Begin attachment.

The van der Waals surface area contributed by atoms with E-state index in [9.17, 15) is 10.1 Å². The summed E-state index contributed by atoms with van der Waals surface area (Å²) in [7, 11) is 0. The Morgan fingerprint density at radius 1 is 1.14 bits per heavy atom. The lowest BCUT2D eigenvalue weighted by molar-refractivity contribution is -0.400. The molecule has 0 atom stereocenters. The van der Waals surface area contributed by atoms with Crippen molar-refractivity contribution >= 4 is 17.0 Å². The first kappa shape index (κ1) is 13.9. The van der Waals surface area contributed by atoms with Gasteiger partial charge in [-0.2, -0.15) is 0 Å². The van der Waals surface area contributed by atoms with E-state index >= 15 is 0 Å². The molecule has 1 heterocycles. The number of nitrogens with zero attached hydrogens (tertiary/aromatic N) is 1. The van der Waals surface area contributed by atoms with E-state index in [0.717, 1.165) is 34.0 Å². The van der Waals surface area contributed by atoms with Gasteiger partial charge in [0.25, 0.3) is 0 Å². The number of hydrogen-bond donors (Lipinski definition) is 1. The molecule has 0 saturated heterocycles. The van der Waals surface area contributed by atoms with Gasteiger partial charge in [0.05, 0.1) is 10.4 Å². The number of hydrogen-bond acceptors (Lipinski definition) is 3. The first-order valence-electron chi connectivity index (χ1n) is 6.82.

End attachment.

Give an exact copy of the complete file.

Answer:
The van der Waals surface area contributed by atoms with E-state index in [9.17, 15) is 10.1 Å². The summed E-state index contributed by atoms with van der Waals surface area (Å²) in [7, 11) is 0. The Morgan fingerprint density at radius 1 is 1.14 bits per heavy atom. The lowest BCUT2D eigenvalue weighted by molar-refractivity contribution is -0.400. The molecule has 0 atom stereocenters. The van der Waals surface area contributed by atoms with Crippen molar-refractivity contribution >= 4 is 17.0 Å². The first kappa shape index (κ1) is 13.9. The van der Waals surface area contributed by atoms with Gasteiger partial charge in [-0.2, -0.15) is 0 Å². The van der Waals surface area contributed by atoms with E-state index >= 15 is 0 Å². The molecule has 1 heterocycles. The number of nitrogens with zero attached hydrogens (tertiary/aromatic N) is 1. The van der Waals surface area contributed by atoms with E-state index in [0.717, 1.165) is 34.0 Å². The van der Waals surface area contributed by atoms with Gasteiger partial charge in [0.25, 0.3) is 0 Å². The number of hydrogen-bond donors (Lipinski definition) is 1. The molecule has 0 saturated heterocycles. The van der Waals surface area contributed by atoms with Gasteiger partial charge in [0.05, 0.1) is 10.4 Å². The number of hydrogen-bond acceptors (Lipinski definition) is 3. The first-order valence-electron chi connectivity index (χ1n) is 6.82.